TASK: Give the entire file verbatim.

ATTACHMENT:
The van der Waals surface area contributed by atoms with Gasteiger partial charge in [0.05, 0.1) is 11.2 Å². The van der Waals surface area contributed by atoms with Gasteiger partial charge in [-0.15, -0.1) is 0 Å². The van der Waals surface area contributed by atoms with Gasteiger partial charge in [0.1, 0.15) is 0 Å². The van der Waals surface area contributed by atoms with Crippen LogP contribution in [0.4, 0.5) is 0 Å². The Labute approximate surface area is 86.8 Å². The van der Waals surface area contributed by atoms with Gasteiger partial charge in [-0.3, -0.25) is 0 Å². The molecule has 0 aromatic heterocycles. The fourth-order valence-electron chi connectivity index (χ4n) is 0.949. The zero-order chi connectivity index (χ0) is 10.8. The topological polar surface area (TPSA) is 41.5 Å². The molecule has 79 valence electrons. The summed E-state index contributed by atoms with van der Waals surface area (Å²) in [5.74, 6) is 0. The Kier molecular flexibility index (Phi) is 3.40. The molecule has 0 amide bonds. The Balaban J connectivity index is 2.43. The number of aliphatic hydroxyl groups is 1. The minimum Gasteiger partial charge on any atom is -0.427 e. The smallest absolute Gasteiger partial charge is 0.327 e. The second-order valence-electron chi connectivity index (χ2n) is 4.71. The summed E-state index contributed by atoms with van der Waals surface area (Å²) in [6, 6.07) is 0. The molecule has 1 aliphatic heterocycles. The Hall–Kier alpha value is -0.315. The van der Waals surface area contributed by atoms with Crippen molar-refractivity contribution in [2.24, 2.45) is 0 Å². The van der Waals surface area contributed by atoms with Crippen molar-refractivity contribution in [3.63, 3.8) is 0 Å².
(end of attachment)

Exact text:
The van der Waals surface area contributed by atoms with Gasteiger partial charge in [0.05, 0.1) is 11.2 Å². The van der Waals surface area contributed by atoms with Gasteiger partial charge in [-0.15, -0.1) is 0 Å². The van der Waals surface area contributed by atoms with Gasteiger partial charge in [0.1, 0.15) is 0 Å². The van der Waals surface area contributed by atoms with Crippen LogP contribution in [0.4, 0.5) is 0 Å². The Labute approximate surface area is 86.8 Å². The van der Waals surface area contributed by atoms with Gasteiger partial charge in [-0.3, -0.25) is 0 Å². The molecule has 0 aromatic heterocycles. The fourth-order valence-electron chi connectivity index (χ4n) is 0.949. The zero-order chi connectivity index (χ0) is 10.8. The topological polar surface area (TPSA) is 41.5 Å². The molecule has 79 valence electrons. The summed E-state index contributed by atoms with van der Waals surface area (Å²) in [5.74, 6) is 0. The Kier molecular flexibility index (Phi) is 3.40. The molecule has 0 amide bonds. The Balaban J connectivity index is 2.43. The number of aliphatic hydroxyl groups is 1. The minimum Gasteiger partial charge on any atom is -0.427 e. The smallest absolute Gasteiger partial charge is 0.327 e. The second-order valence-electron chi connectivity index (χ2n) is 4.71. The summed E-state index contributed by atoms with van der Waals surface area (Å²) in [6, 6.07) is 0. The molecule has 1 aliphatic heterocycles. The Hall–Kier alpha value is -0.315. The van der Waals surface area contributed by atoms with Crippen molar-refractivity contribution in [2.24, 2.45) is 0 Å². The van der Waals surface area contributed by atoms with Crippen molar-refractivity contribution in [3.63, 3.8) is 0 Å².